Recall on a Rolling Basis. This week’s pharmaceutical lawsuit is against Johnson &Johnson (J&J) alleging fraud and racketeering and demanding compensation for recalled children’s allergy and cold medicines—you remember—the recall that kept going and going—first on April 30th concerning over 40 different types of kiddies cold meds, and then again in June—’oops—we maybe should have recalled these also…’ and once more for good measure in July.
But it’s not the recall that’s the problem apparently, it’s the fact that J&J’s McNeil Consumer Healthcare and McNeil-PPC had offered consumers coupons for refunds of the recalled products, which consumers have rejected, according to the suit.
According to a report on Bloomberg’s Businessweek, the complaint states the coupons are worthless because McNeil has stopped making the medicines and “wrongly assumes that all consumers will want to purchase the company’s children’s products at some uncertain future date.”
So, the suits seek to proceed on behalf of plaintiffs’ groups for residents of Illinois, Texas and Florida, as well as consumers in the U.S. and Canada, who have bought the drugs since December 2008.
Sweating the Glass Ceiling? 24-hour Fitness also got hit with a class action this week brought by its employees over allegations of discrimination on the basis of race, color, national origin and gender.
Apparently this very large chain of fitness facilities—as in 400 fitness centers, 200 of which are reportedly located in California (Really? No way!) and employ roughly 10,000 people….has “systematically subjected minority and female employees to discrimination regarding promotions to management positions and equal compensation in violation of the California Fair Employment and Housing Act and the California Business and Profession Code.”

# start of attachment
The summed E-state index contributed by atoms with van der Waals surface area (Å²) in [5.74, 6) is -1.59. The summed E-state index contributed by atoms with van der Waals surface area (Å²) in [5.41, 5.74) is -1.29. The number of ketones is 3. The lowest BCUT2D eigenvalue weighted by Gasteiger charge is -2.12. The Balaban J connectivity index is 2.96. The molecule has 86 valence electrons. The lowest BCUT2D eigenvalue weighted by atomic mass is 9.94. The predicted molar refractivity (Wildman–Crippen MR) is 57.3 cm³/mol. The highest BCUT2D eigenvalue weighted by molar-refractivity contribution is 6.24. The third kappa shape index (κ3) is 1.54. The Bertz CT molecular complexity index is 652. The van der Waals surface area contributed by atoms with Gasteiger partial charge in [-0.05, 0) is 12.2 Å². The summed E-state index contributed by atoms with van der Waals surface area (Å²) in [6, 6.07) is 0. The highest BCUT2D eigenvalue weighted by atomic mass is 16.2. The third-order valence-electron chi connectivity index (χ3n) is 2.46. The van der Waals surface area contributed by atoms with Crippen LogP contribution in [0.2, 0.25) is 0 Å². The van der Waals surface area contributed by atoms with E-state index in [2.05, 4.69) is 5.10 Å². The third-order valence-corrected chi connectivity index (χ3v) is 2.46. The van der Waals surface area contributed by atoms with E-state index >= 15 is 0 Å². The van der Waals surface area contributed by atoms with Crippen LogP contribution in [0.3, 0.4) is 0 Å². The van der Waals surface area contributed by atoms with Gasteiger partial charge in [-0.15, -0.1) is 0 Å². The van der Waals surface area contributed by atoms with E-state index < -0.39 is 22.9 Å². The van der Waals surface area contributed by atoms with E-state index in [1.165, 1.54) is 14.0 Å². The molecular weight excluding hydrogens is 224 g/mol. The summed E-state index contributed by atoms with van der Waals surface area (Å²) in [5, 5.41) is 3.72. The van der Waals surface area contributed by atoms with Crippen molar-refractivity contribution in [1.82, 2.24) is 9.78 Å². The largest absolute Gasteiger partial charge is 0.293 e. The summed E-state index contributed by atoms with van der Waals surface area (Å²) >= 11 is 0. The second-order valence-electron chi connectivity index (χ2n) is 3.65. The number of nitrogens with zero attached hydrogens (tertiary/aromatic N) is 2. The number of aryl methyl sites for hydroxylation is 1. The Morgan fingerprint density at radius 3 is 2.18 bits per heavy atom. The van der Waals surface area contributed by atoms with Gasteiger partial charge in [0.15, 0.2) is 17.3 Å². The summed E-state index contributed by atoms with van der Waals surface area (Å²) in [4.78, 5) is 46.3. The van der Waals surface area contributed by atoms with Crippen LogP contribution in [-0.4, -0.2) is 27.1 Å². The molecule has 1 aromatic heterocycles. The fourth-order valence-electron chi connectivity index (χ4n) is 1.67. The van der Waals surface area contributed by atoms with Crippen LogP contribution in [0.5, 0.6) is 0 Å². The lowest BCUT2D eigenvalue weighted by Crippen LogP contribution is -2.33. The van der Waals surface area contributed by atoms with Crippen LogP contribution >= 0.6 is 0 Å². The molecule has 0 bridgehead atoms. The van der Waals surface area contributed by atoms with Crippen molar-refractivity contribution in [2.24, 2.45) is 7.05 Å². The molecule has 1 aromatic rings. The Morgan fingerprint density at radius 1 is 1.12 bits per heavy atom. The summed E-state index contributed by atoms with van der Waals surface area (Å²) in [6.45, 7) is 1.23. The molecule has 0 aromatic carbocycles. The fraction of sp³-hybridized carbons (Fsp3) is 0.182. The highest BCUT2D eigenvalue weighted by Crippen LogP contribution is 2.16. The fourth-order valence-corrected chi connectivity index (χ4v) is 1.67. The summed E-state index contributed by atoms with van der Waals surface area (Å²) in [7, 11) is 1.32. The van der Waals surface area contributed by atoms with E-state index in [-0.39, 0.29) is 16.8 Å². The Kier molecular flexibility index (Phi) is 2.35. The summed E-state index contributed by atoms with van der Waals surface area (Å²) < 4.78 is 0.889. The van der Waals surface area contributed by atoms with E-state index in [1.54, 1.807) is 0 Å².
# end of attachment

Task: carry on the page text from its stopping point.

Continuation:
Obviously, it remains to see how much traction this suit gets but it could be big… so stay tuned…the plaintiffs are asking for the court to order 24 Hour Fitness to end its discriminatory employment practices and to provide back pay and damages to the employees who have been treated unfairly. Burn baby burn!
And for the record… A new record was set this week, courtesy of Goldman Sachs—who has agreed to pay a $550 million fine to end a civil suit alleging fraud. How novel. The fraud charges I mean. The allegations were that GS misled purchases of mortgage-related investments (not to mention the mortgage holders themselves, more on that in a minute).
According to a report by AP and CBS News, the agreement calls for Goldman to pay the Securities and Exchange Commission (SEC) fines of $300 million, with the remainder of the funds going to compensate people who lost money on their investments.
Maybe I’m being naive here but how is it that the people who bought bad stocks—as it turns out—get compensated when they were planning on making money off the backs of people who were duped into buying bad mortgages? What about the people who lost their homes? How does that work?
The settlement is reportedly the largest brought against a financial company since the beginning of the SEC. No comment.
Ok. That’s it for this week. I hear the bar calling my name…(fingers crossed and more—that the BP Oil Spill Fix holds…)